We are in the country of spirits and as a child, when living here with my family, I remember stories of friendly ghosts inhabiting the houses of my schoolmates, evil spirits causing harm to workers in my father’s warehouse, water spirits invading the bedroom of our closest family friends. Of those who believed, it wasn’t only the Thai’s who had grown up on tales spouted through the generations; expatriates with experiences of their own came to independent conclusions and began dutifully placing offerings in the spirit houses that sat inside their homes. I, for one, neither believe nor disbelieve. I entertain the notion, however, that a Thai spirit has come onboard Atea to disrupt our balance. Whether benevolent or malicious, I believe it is up to interpretation and I try to look at what we’ve been given rather than what has been taken.
As I look back at 2015 our time has been generally been split evenly in fourths between Malaysia, Thailand, the United States and New Zealand. In that year, we lost a child due to miscarriage in both Malaysia and New Zealand; Ayla underwent major surgery in the US and Braca is now in intensive care in Thailand. Perhaps a Thai monk is in order to appease the spirits, or perhaps I owe thanks to my guardian angel for our good fortune. A response to our Facebook update on Braca’s condition resonates with this sentiment. In it my friend Gini stated, “I understand the Thai hospitals and doctors are world-class… I am amazed and encouraged by how your family has been so blessed with very scary health and welfare occurrences time and time again. The angels really take care of you and there is no reason why that will ever change.” There are so many ways to look at a situation; this is the first time we have had travel insurance. We could have been mid-passage. We could have been in a third-world country with poor medical care. Realize this and we can say how very blessed we are.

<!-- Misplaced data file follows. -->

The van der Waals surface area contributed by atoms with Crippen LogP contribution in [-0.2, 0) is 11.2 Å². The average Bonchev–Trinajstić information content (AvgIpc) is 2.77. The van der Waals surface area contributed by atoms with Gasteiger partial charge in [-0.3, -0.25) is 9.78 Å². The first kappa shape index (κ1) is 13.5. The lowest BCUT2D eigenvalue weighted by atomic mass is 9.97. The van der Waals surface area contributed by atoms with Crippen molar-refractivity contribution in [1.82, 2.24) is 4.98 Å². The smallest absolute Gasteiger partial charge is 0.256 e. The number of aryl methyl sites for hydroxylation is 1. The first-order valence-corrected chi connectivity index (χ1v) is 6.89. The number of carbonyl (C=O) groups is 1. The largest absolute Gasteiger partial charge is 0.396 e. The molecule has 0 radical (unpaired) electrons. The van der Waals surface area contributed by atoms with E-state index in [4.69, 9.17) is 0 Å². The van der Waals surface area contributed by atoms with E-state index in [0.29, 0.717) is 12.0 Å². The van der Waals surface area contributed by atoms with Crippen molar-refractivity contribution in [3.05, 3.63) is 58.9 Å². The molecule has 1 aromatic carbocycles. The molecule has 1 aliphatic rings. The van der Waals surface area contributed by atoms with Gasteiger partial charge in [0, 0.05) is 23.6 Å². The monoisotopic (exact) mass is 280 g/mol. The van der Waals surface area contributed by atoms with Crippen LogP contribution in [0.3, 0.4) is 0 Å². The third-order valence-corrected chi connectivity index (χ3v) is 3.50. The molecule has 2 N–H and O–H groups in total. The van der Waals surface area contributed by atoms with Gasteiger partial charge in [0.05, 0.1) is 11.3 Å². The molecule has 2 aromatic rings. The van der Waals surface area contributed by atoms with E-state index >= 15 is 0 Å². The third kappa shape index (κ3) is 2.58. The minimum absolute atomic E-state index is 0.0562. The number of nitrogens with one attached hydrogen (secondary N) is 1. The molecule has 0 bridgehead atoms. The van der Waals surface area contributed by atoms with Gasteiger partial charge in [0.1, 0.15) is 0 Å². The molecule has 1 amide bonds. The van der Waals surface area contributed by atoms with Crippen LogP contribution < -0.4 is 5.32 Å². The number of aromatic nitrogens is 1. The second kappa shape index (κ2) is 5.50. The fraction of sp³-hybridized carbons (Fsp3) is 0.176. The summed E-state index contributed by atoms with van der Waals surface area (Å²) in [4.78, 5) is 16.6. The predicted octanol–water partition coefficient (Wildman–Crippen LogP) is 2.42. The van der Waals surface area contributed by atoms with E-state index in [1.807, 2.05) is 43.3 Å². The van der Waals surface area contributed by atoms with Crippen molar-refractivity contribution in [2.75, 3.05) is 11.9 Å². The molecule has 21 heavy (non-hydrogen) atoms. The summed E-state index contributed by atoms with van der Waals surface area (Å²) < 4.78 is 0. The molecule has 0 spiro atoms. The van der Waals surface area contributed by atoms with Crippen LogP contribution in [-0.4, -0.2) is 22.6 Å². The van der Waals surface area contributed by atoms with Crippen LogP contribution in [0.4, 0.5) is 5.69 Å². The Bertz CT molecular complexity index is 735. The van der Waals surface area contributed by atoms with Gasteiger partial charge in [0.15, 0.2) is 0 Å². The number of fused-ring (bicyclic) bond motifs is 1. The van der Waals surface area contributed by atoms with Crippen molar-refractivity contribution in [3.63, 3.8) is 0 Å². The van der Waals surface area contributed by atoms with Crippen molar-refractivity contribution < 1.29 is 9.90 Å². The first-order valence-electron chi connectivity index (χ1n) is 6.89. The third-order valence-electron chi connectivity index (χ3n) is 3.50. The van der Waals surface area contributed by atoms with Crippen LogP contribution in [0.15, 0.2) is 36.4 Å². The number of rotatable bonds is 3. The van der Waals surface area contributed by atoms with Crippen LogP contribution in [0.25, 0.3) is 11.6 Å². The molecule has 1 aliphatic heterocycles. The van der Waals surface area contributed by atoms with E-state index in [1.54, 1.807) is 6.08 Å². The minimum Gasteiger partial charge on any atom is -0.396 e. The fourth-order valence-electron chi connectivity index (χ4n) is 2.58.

As many of you know we are now residents of the Bangkok Hospital in Phuket. This has come as a total surprise as at the moment we should be midway between Thailand and Sri Lanka, away from the business and busyness of society and lost in the silence and solitude of the sea. We have spent the last two months working overtime on overdrive, madly preparing and crew for a year in the Indian Ocean. We have spent $30,000 on the boat to ready her, countless days and endless expense buying provisions in preparation for remote regions, downloading hundreds of charts, upgrading equipment, the list goes on. The boat has been turn upside down, reordered, dumped on again and resorted in the flurry of preparations that had become our daily routine over the last two months. The months preceding this were spent on planning and organization, getting visas and caites in order, lining up local representatives in required countries, bolstering and purchasing insurance for both body and boat, our cash flowing like water. It has taken a lot of dedicated, hard work to get us to this point and at the very moment of completion all plans have been dashed on the rocks as a moment of crisis takes over the months and months of preparation and planning.
We’ve had increasing concern for our son Braca but have been unable to identify the issue. Over the course of a few weeks our normally exuberant and delightful son slipped towards a temperamental and lazy four-year old to a weak and to lackluster grump, sliding further in the last few days to an emaciated and exhausted inpatient. At first John and I reveled in his growth as his body slimmed down to a trim, long-legged stature; I attributed his mood-swings and bouts of anger to the testosterone spurt known to come to boys around the age of four. Gradually his appetite decreased, his energy dissipated, his temperament became moodier and more difficult. He started loosing his interest in play or engagement with others. Our worry started to mount but we couldn’t get Braca to admit to any discomfort. We took him to a clinic where he was diagnosed with vitamin deficiency; I felt it was more than that but continued to prepare for our journey while keeping a close eye on him. We cleared Thai customs and immigration and moved Atea to the westernmost departure point; the boat was ready but we were not sailing out until the final piece was in place: Braca.